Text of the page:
It’s not just in established markets where this is happening. The demand for improved reliability on devices in emerging markets – such as India and South East Asia – is also increasing, especially where humidity is a significant factor in the reliability and durability of smartphones. Manufacturers will need to find ways to bring cost effective solutions to the marketplace. The other factor for consideration here is that a device should protect against all kinds of liquid, not just water, and in humid environments sweat, which is considerably more corrosive than water, also has the potential to cause long term damage to a device if allowed to seep in.
There has been a very rapid adoption of low-cost water resistance technologies in these emerging markets due to the different expectations that consumers have in Brazil and India, for instance, compared to the UK and the US. As their wealth grows, consumers are demanding these features, so that they can increasingly use phones in challenging weather environments but also to run micro-businesses or start-ups on the go, for example, which encompasses a broad range of the socioeconomic spectrum.
The mobile industry of the future
There will no doubt be a natural evolution of all products and features within the smartphone industry, as these tend to start at the high end and filter down, and this will be no different for water resistance. In an ‘always-on’ world where consumers are reliant on mobile internet access, increased bandwith, IoT technologies and looking forward to 5G networks, it’s going to be more important than ever that our phones are always available and always connected.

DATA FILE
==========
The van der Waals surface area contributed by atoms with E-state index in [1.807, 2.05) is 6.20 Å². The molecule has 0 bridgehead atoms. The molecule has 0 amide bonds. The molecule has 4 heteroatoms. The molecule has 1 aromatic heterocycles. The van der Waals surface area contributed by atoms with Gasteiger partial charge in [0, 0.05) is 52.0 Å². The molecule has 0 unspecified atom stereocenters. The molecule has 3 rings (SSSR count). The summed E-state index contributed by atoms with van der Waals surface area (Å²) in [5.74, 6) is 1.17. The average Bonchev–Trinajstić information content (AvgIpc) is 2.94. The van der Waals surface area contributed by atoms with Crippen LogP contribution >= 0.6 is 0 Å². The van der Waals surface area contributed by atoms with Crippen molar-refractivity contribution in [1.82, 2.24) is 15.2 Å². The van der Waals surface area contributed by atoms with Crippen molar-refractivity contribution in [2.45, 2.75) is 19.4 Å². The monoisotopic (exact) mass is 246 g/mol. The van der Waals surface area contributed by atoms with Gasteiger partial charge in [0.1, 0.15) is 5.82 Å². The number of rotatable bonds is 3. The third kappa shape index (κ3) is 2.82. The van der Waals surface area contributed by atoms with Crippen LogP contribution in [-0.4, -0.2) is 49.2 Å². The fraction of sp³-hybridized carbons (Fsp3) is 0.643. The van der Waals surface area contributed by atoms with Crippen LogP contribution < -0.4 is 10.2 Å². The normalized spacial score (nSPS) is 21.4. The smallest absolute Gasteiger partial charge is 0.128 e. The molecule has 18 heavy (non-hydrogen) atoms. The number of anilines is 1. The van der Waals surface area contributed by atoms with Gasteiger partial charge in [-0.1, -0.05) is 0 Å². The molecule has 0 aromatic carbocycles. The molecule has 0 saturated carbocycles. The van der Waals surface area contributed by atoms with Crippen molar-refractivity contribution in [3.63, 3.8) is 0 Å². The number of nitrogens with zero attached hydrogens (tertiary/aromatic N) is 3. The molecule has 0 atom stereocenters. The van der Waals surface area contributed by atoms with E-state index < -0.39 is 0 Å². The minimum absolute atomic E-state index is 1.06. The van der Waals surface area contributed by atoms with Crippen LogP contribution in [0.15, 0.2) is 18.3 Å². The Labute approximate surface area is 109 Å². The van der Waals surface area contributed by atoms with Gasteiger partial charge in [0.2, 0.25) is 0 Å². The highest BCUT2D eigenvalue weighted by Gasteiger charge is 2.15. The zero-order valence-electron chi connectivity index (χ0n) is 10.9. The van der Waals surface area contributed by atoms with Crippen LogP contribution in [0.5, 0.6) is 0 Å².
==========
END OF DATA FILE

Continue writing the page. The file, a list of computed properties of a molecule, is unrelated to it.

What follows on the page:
Nano-coating offers an inexpensive solution that provides a strong return on investment for OEMs, with use cases at multiple product price points including at the mid to low end. Hydrophobic coatings can provide the mass market answer to making large segments of the smartphone market water resistant very quickly, democratising the industry and bringing these benefits to all users as well as reducing costs to the network as a whole and allowing the whole industry to develop from these reductions. In terms of aesthetics, there is now little to differentiate any number of smartphone devices from one another, so features and functionality will become increasingly important and water resistance will be an essential part of a smartphone’s DNA in 2017 and beyond.
Anna Flockett 25th May 2017 Electronic Specifier